3   barcodes_path               ./data/sim_rad_test_barcodes.txt             
  4   sorted_fastq_path                                                        
  5   assembly_method             denovo                                       
  6   reference_sequence                                                       
  7   datatype                    rad                                          
  8   restriction_overhang        ('TGCAG', '')                                
  9   max_low_qual_bases          5                                            
  10  phred_Qscore_offset         33                                           
  11  mindepth_statistical        6                                            
  12  mindepth_majrule            6                                            
  13  maxdepth                    1000                                         
  14  clust_threshold             0.9                                          
  15  max_barcode_mismatch        1                                            
  16  filter_adapters             0                                            
  17  filter_min_trim_len         35                                           
  18  max_alleles_consens         2                                            
  19  max_Ns_consens              (5, 5)                                       
  20  max_Hs_consens              (8, 8)                                       
  21  min_samples_locus           4                                            
  22  max_SNPs_locus              (100, 100)                                   
  23  max_Indels_locus            (5, 99)                                      
  24  max_shared_Hs_locus         0.25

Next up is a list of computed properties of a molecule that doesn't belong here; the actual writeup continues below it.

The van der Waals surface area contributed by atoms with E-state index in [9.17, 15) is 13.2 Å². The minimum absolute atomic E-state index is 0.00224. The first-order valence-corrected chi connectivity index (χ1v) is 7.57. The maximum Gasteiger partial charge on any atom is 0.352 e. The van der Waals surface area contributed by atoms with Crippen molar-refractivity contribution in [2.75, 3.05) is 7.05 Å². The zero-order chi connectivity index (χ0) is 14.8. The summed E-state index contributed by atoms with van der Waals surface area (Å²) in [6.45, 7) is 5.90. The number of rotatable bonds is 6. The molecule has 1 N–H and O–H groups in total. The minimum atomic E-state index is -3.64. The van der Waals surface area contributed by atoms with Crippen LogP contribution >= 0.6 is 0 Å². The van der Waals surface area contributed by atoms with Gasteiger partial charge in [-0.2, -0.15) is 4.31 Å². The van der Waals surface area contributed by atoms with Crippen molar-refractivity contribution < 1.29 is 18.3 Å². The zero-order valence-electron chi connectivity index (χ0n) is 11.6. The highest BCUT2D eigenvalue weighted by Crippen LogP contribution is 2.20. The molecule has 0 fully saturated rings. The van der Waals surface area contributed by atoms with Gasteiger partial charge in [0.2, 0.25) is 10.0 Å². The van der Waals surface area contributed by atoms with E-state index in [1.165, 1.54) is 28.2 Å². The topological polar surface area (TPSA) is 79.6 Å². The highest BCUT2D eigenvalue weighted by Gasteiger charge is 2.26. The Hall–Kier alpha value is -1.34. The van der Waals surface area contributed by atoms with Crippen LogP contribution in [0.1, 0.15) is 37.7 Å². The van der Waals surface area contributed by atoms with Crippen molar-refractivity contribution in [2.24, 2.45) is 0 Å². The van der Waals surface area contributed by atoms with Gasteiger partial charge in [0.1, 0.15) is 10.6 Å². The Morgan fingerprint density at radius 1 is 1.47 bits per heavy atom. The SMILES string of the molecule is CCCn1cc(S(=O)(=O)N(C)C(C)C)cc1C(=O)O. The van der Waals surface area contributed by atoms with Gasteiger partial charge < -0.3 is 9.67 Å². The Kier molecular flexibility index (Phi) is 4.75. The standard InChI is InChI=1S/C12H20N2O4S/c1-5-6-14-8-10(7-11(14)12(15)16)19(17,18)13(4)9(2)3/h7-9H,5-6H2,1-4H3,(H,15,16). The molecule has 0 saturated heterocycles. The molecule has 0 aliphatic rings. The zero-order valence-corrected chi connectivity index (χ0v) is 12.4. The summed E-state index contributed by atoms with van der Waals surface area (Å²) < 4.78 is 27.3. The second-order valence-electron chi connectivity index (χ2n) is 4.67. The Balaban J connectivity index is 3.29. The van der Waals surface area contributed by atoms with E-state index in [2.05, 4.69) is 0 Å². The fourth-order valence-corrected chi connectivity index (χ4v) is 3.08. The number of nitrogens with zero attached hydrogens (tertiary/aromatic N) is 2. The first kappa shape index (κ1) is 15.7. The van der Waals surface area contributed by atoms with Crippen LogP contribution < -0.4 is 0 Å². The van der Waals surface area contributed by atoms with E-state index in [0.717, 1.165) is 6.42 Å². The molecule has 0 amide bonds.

25  edit_cutsites               (0, 0)                                       
  26  trim_overhang               (1, 2, 2, 1)                                 
  27  output_formats              *                                            
  28  pop_assign_file                                                          
  29  excludes                                                                 
  30  outgroups                                                                

Step 3: clustering within-samples

In [9]:
import ipyrad as ip
data1 = ip.load_json("test_rad/data1.json")
  loading Assembly: data1 [~/Documents/ipyrad/tests/test_rad/data1.json]
In [10]:
## run step 3 to cluster reads within samples using vsearch
data1.step3(force=True)

## print the results
print data1.statsfiles.s3
    Saving Assembly.
      avg_depth_mj  avg_depth_stat  clusters_hidepth  clusters_total  \
1A_0        20.099          20.099              1000            1000   
1B_0        19.977          19.977              1000            1000   
1C_0        20.114          20.114              1000            1000   
1D_0        19.895          19.895              1000            1000